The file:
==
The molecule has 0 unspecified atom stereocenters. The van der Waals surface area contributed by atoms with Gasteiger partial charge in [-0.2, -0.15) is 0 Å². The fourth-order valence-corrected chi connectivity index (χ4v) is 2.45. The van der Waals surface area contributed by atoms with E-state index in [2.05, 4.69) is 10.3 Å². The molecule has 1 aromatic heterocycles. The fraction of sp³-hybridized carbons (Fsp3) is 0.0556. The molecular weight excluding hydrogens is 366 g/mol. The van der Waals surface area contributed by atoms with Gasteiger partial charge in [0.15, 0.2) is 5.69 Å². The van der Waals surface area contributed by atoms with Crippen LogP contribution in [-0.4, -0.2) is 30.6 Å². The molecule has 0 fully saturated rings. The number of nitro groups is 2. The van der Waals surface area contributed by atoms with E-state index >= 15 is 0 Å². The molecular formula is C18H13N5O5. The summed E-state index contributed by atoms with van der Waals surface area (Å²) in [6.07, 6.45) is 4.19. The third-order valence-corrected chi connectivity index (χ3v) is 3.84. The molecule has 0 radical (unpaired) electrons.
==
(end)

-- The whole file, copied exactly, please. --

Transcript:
The molecule has 0 unspecified atom stereocenters. The van der Waals surface area contributed by atoms with Gasteiger partial charge in [-0.2, -0.15) is 0 Å². The fourth-order valence-corrected chi connectivity index (χ4v) is 2.45. The van der Waals surface area contributed by atoms with E-state index in [2.05, 4.69) is 10.3 Å². The molecule has 1 aromatic heterocycles. The fraction of sp³-hybridized carbons (Fsp3) is 0.0556. The molecular weight excluding hydrogens is 366 g/mol. The van der Waals surface area contributed by atoms with Gasteiger partial charge in [0.15, 0.2) is 5.69 Å². The van der Waals surface area contributed by atoms with Crippen LogP contribution in [-0.4, -0.2) is 30.6 Å². The molecule has 0 fully saturated rings. The number of nitro groups is 2. The van der Waals surface area contributed by atoms with E-state index >= 15 is 0 Å². The molecular formula is C18H13N5O5. The summed E-state index contributed by atoms with van der Waals surface area (Å²) in [6.07, 6.45) is 4.19. The third-order valence-corrected chi connectivity index (χ3v) is 3.84. The molecule has 0 radical (unpaired) electrons.